A Survival Guide for New Agile Coaches - Learning to Crawl

This blog entry is the first in a series for people who are new to Agile Coaching.

My son was quite a large baby, and grew quickly after he was born. He was quite strong, holding his head up early, rolling over early, and attempting to wear out his Jolly Jumper a good month before he was supposed to be doing that sort of thing. Of course I was justifiably proud, being the father of an overachiever!

When he got to about 6 months, though, he showed no interest in crawling. He had no trouble rolling onto his stomach and getting up on his arms, but he didn't seem to be compelled to actually go anywhere. Apparently he knew that he had people for that whole movement thing.

One day he and I were playing with some blocks. I would make a tower, and my son delighted in knocking it down. I mean he really liked knocking my creations down!

So, I built another tower destined for destruction but I built it just out of his reach. My son was not pleased. He didn't exactly cry, and I'm not fluent in 'baby', but I don't believe that what he said is repeatable in mixed company.

What he also did was move himself, trying to reach the tower. At first he pushed too much with his arms and went backwards, initiating another stream of baby talk profanity. He persisted, though, and within a few minutes wailed away upon my tower, reducing it to a pile of BPA-free rubble. We continued this for a good 30 minutes, and my son was now fully mobile!!

Coaching Point
Don't be afraid to challenge teams by moving the tower on them. We don't often improve ourselves spontaneously - there must be some stimulus to get us moving.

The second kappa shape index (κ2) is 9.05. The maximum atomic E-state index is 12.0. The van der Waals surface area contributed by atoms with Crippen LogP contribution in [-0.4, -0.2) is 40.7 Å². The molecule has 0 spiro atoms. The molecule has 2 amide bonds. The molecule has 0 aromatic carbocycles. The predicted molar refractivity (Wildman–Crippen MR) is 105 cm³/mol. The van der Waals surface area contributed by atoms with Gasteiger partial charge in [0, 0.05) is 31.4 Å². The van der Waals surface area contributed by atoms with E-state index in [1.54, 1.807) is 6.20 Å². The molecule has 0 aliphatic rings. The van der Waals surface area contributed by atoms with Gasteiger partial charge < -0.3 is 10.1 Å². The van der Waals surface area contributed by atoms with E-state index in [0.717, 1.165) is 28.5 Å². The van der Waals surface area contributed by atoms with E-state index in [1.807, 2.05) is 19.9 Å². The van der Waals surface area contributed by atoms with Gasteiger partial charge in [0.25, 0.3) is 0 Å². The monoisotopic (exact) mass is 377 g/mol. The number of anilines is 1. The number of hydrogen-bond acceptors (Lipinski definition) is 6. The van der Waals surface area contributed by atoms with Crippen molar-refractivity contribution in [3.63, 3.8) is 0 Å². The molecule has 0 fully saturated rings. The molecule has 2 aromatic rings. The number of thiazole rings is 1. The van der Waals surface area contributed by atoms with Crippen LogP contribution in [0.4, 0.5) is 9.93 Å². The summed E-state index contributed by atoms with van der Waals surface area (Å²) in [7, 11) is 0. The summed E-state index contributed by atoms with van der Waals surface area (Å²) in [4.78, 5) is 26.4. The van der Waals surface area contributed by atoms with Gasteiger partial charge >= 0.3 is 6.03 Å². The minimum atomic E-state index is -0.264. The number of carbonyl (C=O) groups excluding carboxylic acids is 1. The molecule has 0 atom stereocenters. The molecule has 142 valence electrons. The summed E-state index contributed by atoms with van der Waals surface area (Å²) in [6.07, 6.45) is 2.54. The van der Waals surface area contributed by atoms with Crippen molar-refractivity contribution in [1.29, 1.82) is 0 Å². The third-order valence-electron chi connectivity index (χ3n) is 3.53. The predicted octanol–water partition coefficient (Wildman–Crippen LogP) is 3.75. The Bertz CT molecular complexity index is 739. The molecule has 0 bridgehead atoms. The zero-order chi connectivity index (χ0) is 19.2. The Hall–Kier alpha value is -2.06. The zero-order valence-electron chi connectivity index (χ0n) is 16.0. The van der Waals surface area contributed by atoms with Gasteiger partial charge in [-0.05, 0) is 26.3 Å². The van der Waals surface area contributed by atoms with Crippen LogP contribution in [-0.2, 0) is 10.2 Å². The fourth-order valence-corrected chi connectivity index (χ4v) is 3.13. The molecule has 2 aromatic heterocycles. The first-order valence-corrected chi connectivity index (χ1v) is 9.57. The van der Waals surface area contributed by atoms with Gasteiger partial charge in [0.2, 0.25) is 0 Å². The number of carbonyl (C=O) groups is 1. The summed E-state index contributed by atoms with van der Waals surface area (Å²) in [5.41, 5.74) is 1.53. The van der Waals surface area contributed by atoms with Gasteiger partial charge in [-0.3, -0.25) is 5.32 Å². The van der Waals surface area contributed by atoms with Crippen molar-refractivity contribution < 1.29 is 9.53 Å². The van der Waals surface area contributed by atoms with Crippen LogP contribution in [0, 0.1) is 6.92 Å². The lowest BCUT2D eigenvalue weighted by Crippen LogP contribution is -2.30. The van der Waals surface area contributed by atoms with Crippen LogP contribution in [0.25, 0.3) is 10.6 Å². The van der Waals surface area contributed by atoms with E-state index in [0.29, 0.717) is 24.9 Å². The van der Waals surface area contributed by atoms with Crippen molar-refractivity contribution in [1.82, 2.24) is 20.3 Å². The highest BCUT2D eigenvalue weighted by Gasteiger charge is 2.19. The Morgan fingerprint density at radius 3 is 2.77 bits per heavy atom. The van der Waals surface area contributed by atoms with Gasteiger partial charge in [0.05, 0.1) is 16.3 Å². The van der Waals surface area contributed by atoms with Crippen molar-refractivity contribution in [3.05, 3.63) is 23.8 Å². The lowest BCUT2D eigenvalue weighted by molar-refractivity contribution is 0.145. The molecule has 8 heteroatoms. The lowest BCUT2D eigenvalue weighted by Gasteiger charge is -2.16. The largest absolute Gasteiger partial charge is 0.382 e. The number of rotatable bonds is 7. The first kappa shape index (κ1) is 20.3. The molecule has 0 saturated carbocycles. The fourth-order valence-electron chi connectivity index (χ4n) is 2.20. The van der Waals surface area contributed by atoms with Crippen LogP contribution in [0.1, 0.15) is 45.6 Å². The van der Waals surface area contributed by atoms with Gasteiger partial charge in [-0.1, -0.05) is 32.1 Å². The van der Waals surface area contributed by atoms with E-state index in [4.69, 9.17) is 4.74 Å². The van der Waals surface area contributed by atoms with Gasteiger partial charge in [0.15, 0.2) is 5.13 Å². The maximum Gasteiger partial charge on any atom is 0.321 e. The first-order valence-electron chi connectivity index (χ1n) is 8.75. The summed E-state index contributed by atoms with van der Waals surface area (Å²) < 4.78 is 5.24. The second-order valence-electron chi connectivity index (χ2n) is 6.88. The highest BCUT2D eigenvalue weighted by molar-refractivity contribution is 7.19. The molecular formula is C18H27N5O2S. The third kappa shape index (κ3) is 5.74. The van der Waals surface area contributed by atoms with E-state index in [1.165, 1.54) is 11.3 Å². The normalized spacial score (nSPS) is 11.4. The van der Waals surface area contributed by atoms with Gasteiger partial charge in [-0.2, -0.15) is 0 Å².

For example, teams new to Agile are often quite wary of any iteration length shorter than 6 months! If a team starts initially with 3 week iterations, challenge them at some point to move to 2 weeks. Feedback is a critical aspect of Agile, and you want to maximize the frequency that it can be obtained. So, the shorter the iteration length, i.e. the opportunities for feedback, the better. When you propose this, you may encounter the equivalent of my son's griping that I put the tower out of reach. However the benefits of making them stretch, of making them ratchet up their intensity such that meaningful increments of value are delivered over a shorter period of time, are well worth the foul language. Any bottlenecks in the process that may have quietly existed in 3 week iterations will no longer be quiet at 2 weeks and will have to be addressed.

Another common area that teams could use the 'out of reach tower' concept is in automating their environment. Builds, testing and deployment are all areas where automation can be applied to simplify the work that the team must do. When someone tells you that something can't be automated, ask if they've tried. If not, ask why they believe it can't be automated. Challenge them to prove it by using a timeboxed experiment. It's quite likely that another team somewhere has encountered the same problem, so challenge the team to find out if there are any existing solutions out there. In short, challenge them!

A word of caution, though. After my son learned to crawl he immediately, and I do mean immediately, started exercising his new freedom by going places that he shouldn't (and I thought we had child-proofed the house!). The team still needs to deliver work that has been deemed valuable by the Product Owner, and thus they can't spend all their time working on these challenges. These types of technical items must be communicated so that the product owner is aware of them. They do provide indirect business value and should be done, but they may not be the top priority at the time. Another approach is to address these technical infrastructure items during Iteration 0.


Hi Dave, promising series, looking forward to read the next entries. By the way, please tag the second post, and the next ones with 'survival guide' or something, makes it easier to follow.
Dave Rooney said…
Tags added - thanks!